The variety of cultures and landscapes is staggering in the Indian Himalaya as well as a surprising array of easy to very challenging treks that could keep you busy for years! There are three main regions to explore; in the far northeast is Arunachal Pradesh, which is the remotest corner of the entire Great Himalaya Range. Between Bhutan and Nepal is the former kingdom of Sikkim where a profusion of wildflowers, butterflies and stunning scenery could inspire you for a lifetime (as it did me). The northwest states of Uttarakhand, Himachal Pradesh and Jammu and Kashmir (incorporating Ladakh) form the largest and most accessible area of the Himalaya and accordingly, are very popular with domestic and international tourists.
Trekking in the Indian Himalaya is much like traveling in the rest of India; full of contrasts, contradictions, blissful highlights and unnecessary frustrations. With suitable planning and realistic expectations trekking options here are some of the best across the entire Great Himalaya Range. But a word of warning, the adventure industry is by far the least professional of the Himalayan countries and there is a pervasive culture of ‘over-promise, under-deliver.
Much of the Indian Himalaya rarely sees trekkers, so please be sensitive to local issues, keep trails clean and do not encourage begging by indiscriminately giving out sweets, pens or money – for more information see the GHT Codes of Conduct.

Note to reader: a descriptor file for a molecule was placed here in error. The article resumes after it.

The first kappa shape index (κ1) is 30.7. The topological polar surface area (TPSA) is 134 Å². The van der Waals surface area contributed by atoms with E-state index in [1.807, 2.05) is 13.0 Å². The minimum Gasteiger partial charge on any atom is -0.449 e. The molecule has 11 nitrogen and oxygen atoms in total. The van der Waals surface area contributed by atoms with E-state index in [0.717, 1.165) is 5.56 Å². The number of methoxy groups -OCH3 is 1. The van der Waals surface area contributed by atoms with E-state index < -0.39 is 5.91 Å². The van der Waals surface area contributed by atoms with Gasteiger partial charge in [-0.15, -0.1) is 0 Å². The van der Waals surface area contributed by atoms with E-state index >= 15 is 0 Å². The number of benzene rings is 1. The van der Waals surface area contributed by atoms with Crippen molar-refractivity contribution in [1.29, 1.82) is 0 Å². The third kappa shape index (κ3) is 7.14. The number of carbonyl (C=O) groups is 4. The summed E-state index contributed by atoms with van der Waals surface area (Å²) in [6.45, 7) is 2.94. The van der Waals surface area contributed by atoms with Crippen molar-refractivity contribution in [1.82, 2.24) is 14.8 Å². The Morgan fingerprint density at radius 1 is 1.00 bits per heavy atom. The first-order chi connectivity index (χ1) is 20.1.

The Katling Glacier is amazing!
Trekking in India
Trekking in the Indian Himalaya traces its routes back to the mid-nineteenth century when the British Raj encouraged its young officers to explore the unknown ranges along their northern border. Kanchenjunga was for over 100 years the highest of the accessible peak in the Himalaya (Nepal didn’t allow tourists beyond Kathmandu until the mid-1950s) and received the bulk of attention from climbers and curious walkers. However, it was the challenge of finding a way into the Nanda Devi Sanctuary that really captured the imagination of modern explorers. When Shipton and Tilman finally conquered the Sanctuary it triggered an unprecedented interest in Himalayan exploration.
From the early days of high endeavour there has been a stagnation in the Indian adventure industry; trekking here is not like Nepal or Bhutan, where established training programs and a professional approach to the mountains is commonplace. Since India gained independence little has changed in the local trekking scene; the notorious bureaucracy is ever-present, equipment, field-craft and training are antiquated and the mentality of the outdoor industry is positively Victorian! Amateurism is highlighted by an annual toll of accidents, which are often fatal. If you are planning to trek in India it is essential you either book with a fully qualified operator (the vast majority are not) or you have extensive field-experience and a thorough understanding of the Indian ‘system’ to avoid disappointment.